Two or three days ahead, season the bird inside and out with salt and pepper.
When ready to cook pull the turkey out one hour before putting it in the oven to bring it to room temperature (it will cook more evenly).
Set rack at the lowest position in oven and preheat to 400° F.
Spread over cavity 2 tablespoons fresh herb butter.
Fill the cavity with fresh herb sprigs.
Starting at the neck end, use a paring knife, to loosen the skin between the skin and meat of breast, thighs and upper drumsticks. Finish by spreading the remaining butter over the whole bird and salt and pepper to taste.
Tie legs loosely to hold shape. Tuck wing tips under.
Place turkey on rack, breast side up in a large heavy roasting pan. If you don’t have a rack cushion bird with a bed of herb branches.
Pour 2 cups of stock into the pan. Roast turkey for one-third of cooking time breast side up (about 1 hour for a 3-pound bird). After one-third of cooking time has passed, lower the temperature to 350°, and flip the turkey breast side down to baste.
Roast breast side down for the middle third, and flip breast side up for the final third. Baste a couple of times during the final third of cook time.
Roast until the thermometer is inserted into the fattiest part of the breast until it registers about 160° F for around 3 hours.
Remove from the oven, tent it with foil, and let it rest for 20-30 minutes before you carve it. The internal temperature will continue to rise 5-10 degrees.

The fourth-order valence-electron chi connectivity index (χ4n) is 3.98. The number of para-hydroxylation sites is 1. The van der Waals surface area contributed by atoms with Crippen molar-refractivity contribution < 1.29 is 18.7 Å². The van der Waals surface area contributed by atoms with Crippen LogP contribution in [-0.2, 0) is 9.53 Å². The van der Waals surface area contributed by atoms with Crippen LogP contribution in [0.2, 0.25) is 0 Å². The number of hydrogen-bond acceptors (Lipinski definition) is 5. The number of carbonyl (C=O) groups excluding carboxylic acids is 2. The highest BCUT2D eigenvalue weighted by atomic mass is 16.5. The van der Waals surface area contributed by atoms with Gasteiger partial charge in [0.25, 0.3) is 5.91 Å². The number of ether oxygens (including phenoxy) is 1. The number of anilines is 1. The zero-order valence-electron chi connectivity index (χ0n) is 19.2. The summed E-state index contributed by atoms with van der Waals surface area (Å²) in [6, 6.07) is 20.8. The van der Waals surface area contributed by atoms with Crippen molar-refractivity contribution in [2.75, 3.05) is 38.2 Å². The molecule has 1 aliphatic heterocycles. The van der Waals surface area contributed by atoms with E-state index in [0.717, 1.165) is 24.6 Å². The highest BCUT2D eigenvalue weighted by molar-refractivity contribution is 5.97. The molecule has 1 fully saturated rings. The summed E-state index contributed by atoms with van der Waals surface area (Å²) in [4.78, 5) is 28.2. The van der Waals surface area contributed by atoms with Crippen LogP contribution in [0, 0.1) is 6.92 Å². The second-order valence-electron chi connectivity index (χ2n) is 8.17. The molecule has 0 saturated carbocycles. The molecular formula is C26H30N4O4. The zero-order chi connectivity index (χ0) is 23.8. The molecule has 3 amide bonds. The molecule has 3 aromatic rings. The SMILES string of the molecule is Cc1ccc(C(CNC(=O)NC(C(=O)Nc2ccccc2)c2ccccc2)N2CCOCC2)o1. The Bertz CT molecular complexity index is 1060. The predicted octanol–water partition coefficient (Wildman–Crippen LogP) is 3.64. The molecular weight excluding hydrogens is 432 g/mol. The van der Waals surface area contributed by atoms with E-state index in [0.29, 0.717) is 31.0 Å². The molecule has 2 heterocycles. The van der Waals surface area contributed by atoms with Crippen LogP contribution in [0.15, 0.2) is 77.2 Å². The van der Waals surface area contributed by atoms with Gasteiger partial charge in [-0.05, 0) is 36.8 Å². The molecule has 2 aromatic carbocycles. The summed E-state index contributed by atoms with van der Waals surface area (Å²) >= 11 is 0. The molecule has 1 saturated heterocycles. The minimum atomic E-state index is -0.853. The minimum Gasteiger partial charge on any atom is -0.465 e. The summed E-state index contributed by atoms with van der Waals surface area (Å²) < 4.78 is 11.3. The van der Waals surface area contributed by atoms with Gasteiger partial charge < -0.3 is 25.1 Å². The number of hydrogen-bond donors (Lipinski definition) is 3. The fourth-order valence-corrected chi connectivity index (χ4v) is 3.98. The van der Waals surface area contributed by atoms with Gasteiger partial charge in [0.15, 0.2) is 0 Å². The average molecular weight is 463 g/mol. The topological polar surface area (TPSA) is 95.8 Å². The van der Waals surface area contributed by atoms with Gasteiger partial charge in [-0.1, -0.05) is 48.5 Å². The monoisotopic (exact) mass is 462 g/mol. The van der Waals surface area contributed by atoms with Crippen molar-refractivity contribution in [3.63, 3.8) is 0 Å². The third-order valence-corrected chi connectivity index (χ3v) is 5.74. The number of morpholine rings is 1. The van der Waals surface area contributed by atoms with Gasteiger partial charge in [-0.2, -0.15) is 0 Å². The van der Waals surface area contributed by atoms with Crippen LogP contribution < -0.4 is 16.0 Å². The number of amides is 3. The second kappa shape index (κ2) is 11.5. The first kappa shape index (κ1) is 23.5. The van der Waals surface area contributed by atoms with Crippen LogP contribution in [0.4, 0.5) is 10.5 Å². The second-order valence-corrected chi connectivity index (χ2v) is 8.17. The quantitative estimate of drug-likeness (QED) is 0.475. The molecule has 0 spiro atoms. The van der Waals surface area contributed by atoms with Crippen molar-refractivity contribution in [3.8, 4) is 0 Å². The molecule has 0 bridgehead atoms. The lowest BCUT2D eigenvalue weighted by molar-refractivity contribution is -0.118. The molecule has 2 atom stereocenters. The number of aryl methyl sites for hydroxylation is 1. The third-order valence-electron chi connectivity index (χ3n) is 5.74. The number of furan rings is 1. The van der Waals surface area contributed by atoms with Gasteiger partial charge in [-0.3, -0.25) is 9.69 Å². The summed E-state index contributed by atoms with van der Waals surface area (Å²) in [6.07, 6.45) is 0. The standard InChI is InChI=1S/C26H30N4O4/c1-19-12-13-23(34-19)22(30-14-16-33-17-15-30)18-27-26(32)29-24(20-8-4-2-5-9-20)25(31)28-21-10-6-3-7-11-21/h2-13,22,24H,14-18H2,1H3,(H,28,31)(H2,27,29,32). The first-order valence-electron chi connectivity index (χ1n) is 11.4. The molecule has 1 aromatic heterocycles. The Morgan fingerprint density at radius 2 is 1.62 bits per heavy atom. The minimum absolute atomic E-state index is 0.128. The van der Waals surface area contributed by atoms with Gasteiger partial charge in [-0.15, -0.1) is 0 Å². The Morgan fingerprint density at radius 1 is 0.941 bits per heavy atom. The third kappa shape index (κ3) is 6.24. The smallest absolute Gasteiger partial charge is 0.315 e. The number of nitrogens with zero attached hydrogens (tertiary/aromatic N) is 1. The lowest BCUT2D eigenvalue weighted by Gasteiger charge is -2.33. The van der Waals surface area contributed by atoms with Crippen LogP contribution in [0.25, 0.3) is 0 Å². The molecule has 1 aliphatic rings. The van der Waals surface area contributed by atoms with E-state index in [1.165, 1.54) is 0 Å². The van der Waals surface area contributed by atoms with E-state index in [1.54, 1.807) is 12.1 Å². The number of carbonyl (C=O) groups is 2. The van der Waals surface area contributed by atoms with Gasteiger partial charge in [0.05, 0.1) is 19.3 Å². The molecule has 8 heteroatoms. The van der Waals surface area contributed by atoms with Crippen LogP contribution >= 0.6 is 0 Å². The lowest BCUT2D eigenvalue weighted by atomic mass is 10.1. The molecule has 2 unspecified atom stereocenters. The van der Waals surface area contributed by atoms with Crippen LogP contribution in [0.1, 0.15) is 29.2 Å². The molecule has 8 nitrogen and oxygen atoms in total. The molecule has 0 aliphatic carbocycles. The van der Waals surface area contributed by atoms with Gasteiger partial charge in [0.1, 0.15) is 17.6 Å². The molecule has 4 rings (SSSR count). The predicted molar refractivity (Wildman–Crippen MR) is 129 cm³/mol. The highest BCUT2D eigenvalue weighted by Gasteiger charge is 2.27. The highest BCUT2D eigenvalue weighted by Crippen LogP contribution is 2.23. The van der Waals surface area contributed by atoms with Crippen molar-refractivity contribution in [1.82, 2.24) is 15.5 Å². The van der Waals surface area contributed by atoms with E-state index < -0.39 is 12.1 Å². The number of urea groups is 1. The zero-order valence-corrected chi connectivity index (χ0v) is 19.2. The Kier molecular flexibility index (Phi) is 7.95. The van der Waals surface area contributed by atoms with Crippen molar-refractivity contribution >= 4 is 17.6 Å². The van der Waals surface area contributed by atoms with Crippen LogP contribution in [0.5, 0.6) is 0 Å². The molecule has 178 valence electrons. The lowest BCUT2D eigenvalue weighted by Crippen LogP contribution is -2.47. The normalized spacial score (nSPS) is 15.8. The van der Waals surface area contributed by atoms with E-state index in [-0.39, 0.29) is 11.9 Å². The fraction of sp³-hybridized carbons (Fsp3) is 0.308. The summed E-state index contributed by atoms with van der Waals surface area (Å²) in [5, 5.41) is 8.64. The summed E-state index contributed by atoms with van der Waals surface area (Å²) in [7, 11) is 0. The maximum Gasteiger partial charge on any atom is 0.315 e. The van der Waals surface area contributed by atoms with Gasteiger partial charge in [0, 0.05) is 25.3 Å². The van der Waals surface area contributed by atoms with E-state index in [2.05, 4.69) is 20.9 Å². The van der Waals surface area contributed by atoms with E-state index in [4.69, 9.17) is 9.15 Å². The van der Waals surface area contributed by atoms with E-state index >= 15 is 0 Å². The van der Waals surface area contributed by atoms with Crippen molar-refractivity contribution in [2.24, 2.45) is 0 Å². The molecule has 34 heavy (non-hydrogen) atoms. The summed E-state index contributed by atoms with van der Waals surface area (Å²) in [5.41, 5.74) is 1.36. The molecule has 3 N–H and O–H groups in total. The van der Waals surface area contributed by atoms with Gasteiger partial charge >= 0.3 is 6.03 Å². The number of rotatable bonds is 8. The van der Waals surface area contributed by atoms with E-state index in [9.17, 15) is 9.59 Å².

Fresh Herb Gravy:
Using a wooden spoon, scrape browned bits and juices from the roasting pan into a large glass measuring cup or fat separator. Spoon off fat and reserve 2 tablespoons.
Heat the roasting pan over a medium flame and add 2 tablespoons of reserved fat.
Add shallots; sauté 1 minute. Reduce heat to medium-low.
Add flour, and cook for 2-3 minutes, stirring constantly with a whisk until it smells nutty (you are cooking off the flour taste).
Whisk in 3 cups stock, wine, and degreased pan juices, and bring to a boil, whisking constantly.
Cook to desired consistency, about 5 minutes.
Whisk in rosemary and sage; season to taste with salt and pepper to taste. If desired, strain the sauce to remove any lumps.
You will want to gobble this up!
Garman, J. (2022, August 16). Heritage vs. production turkeys. Murray McMurray Hatchery Blog. Retrieved November 7, 2022, from https://blog.mcmurrayhatchery.com/2022/03/27/heritage-and-production-turkeys/
Jampel, S. (2018, November 15). Why the Tuesday before Thanksgiving is the most crucial Cooking Day. Bon Appétit. Retrieved November 7, 2022, from https://www.bonappetit.com/story/tuesday-before-thanksgiving-is-most-important-day
Klein, L. (2009, November 17). Easy fresh herb organic Turkey with fresh Herb Gravy. Organic Authority. Retrieved November 7, 2022, from https://www.organicauthority.com/uncategorized/easy-fresh-herb-organic-turkey-with-fresh-herb-gravy
Pope, A. (2021, November 23). The science behind cooking a delicious Thanksgiving meal. UAB News. Retrieved November 7, 2022, from https://www.uab.edu/news/youcanuse/item/12456-the-science-behind-cooking-a-delicious-thanksgiving-meal